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Texas prepares to deploy Rio Grande buoys in governor’s latest effort to curb border crossings

by Andrew Wright
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border crossings

Texas is implementing a new measure to address border crossings along the Rio Grande, as part of Governor Greg Abbott’s ongoing efforts to secure the U.S.-Mexico border. The initiative involves the deployment of floating barriers, which were delivered to the city of Eagle Pass amid concerns raised by migrant advocates and environmentalists.

Large orange buoys, stacked on trailers, were transported to a park near the river on Friday. The setup process is expected to take up to two weeks, overseen by the Texas Department of Public Safety. The system will cover 1,000 feet of the Rio Grande, connected with webbing and anchored in the riverbed.

Eagle Pass is located in a Border Patrol sector that has experienced a significant number of migrant crossings this fiscal year, though lower than the previous year. The dynamics of border crossings changed after the Biden administration discontinued the implementation of Title 42, allowing asylum seekers to apply for asylum through a government process. However, Texas Governor Abbott’s policies target those who cross the river illegally due to frustration with the imposed daily cap on asylum applications.

Previous measures implemented by Abbott include installing razor wire at popular crossing points and establishing state checkpoints for inspecting incoming commercial traffic. The governor emphasized the use of effective strategies to secure the border.

Concerns have been raised about the risks faced by people attempting to bypass the new barrier and the environmental impact. Immigrant advocates and a shelter overseen by Sister Isabel Turcios expressed concern about the effects on migration, highlighting that existing concertina wire increases danger for migrants in the river.

The Texas Department of Public Safety Director, Steven McCraw, acknowledged the risks migrants face when entering the water but stated that the floating barrier serves as a deterrent. However, less than a week ago, four individuals, including an infant, drowned near Eagle Pass during an attempted river crossing.

The federal International Boundary and Water Commission, responsible for U.S.-Mexico treaties and boundary delineation, stated that it was not informed in advance about Texas’ floating barrier proposal and is evaluating its impact on their mission.

Environmental advocates from Eagle Pass and Laredo held a demonstration by the border, expressing concerns about the ecological impact and limited access to the river. A local business owner, Jessie Fuentes, filed a lawsuit seeking to halt the use of the buoys, citing the negative impact on his paddling business and the river’s ecosystem.

Adriana Martinez, a professor studying rivers, expressed worry about the potential consequences of the webbing, as objects carried by the river could become entangled and alter water flow.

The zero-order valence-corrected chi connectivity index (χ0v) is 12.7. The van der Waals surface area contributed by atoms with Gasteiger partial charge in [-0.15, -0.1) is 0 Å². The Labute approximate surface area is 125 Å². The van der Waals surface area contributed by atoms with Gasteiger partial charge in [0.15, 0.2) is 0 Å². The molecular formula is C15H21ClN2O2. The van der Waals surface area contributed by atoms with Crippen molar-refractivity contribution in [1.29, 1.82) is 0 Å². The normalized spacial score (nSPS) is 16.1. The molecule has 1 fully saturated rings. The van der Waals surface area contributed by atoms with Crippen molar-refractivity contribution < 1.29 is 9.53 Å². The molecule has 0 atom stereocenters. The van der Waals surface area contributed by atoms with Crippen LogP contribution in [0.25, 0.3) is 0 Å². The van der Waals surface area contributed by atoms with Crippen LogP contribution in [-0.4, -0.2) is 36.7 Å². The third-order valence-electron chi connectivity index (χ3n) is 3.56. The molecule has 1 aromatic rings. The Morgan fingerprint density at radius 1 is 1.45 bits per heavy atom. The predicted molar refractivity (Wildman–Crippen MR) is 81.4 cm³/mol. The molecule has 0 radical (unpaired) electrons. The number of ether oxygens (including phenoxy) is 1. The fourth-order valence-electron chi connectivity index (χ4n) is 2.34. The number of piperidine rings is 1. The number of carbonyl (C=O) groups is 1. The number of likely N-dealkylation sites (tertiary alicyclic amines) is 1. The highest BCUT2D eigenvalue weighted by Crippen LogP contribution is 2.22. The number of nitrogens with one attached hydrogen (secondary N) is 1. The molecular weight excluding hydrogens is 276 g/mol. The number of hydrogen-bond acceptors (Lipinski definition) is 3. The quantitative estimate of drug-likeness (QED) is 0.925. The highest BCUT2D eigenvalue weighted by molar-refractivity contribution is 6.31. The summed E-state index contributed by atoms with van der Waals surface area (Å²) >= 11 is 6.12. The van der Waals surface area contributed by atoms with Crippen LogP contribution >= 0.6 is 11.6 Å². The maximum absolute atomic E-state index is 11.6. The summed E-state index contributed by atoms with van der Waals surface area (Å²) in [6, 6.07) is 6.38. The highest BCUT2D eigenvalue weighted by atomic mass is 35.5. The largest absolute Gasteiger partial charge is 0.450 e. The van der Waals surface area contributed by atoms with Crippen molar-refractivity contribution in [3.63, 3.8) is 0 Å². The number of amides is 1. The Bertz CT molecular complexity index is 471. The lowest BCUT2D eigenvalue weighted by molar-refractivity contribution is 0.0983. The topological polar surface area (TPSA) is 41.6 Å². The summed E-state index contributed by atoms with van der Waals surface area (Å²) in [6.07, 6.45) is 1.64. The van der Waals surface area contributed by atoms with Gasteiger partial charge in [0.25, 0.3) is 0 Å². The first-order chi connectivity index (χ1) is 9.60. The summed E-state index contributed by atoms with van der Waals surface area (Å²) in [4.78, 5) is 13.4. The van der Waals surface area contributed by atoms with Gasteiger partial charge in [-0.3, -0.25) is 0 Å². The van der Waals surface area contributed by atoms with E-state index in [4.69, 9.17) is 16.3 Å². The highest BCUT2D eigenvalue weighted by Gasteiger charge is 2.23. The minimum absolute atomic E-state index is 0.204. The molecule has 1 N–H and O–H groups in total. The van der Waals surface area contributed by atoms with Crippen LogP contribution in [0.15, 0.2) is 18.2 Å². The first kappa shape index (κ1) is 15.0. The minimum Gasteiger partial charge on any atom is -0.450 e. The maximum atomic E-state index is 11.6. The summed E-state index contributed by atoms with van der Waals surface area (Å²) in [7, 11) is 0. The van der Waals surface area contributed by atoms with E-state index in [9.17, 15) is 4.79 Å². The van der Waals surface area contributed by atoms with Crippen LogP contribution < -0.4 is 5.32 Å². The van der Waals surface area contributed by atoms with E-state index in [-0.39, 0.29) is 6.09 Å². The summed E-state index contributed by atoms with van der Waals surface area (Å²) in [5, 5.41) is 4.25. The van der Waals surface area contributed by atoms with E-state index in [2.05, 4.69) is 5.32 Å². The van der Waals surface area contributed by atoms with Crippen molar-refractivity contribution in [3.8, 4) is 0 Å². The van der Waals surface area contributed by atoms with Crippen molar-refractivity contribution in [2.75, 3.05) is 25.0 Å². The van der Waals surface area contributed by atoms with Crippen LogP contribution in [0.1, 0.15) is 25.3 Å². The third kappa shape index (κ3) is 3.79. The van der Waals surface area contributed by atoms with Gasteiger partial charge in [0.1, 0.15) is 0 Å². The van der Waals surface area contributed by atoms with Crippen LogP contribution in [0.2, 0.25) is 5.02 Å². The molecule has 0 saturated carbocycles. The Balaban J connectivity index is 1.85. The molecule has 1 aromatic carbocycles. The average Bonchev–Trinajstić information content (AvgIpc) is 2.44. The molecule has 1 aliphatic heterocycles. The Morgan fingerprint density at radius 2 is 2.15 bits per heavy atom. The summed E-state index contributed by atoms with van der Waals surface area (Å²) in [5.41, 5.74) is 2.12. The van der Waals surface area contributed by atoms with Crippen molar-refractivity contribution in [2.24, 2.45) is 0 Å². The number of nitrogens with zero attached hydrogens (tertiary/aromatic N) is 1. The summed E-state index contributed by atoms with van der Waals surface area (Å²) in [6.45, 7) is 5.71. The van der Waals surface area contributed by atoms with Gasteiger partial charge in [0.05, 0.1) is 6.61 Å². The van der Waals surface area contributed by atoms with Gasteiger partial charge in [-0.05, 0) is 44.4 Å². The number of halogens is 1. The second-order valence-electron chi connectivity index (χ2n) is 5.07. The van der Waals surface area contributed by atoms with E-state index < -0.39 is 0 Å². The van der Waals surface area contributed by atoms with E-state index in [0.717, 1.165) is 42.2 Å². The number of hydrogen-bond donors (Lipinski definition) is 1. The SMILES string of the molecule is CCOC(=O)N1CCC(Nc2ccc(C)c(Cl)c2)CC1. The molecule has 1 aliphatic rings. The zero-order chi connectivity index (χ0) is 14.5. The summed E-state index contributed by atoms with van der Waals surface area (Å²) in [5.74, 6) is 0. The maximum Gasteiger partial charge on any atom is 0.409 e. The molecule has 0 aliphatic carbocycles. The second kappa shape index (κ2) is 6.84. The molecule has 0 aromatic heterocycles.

This report was filed by Coronado from Austin, Texas.

Frequently Asked Questions (FAQs) about border crossings

What is Texas doing to curb border crossings?

Texas is deploying floating barriers on the Rio Grande as part of Governor Greg Abbott’s efforts to secure the U.S.-Mexico border. These barriers aim to deter illegal crossings and enhance border security.

What are the concerns raised about the floating barriers?

There are concerns about potential safety risks for migrants, including drowning incidents, as well as the impact on the environment and the river ecosystem. Environmentalists worry about objects getting caught in the buoys and altering water flow.

How has the Biden administration’s policy change affected border crossings?

The Biden administration discontinued the implementation of Title 42, allowing asylum seekers to apply for asylum through a government process. This has led to a shift in crossing dynamics, with Texas Governor Abbott’s policies targeting those frustrated with the daily cap on asylum applications who choose to cross the river illegally.

What other measures has Texas implemented for border security?

Previous measures implemented by Texas include installing razor wire at popular crossing points and establishing state checkpoints for inspecting incoming commercial traffic. Governor Abbott has emphasized employing effective strategies to secure the border.

What is the International Boundary and Water Commission’s role in this?

The International Boundary and Water Commission, responsible for U.S.-Mexico treaties and boundary delineation, was not informed in advance about Texas’ floating barrier proposal. They are evaluating its impact on their mission concerning border delineation, flood control, water distribution, and the Rio Grande.

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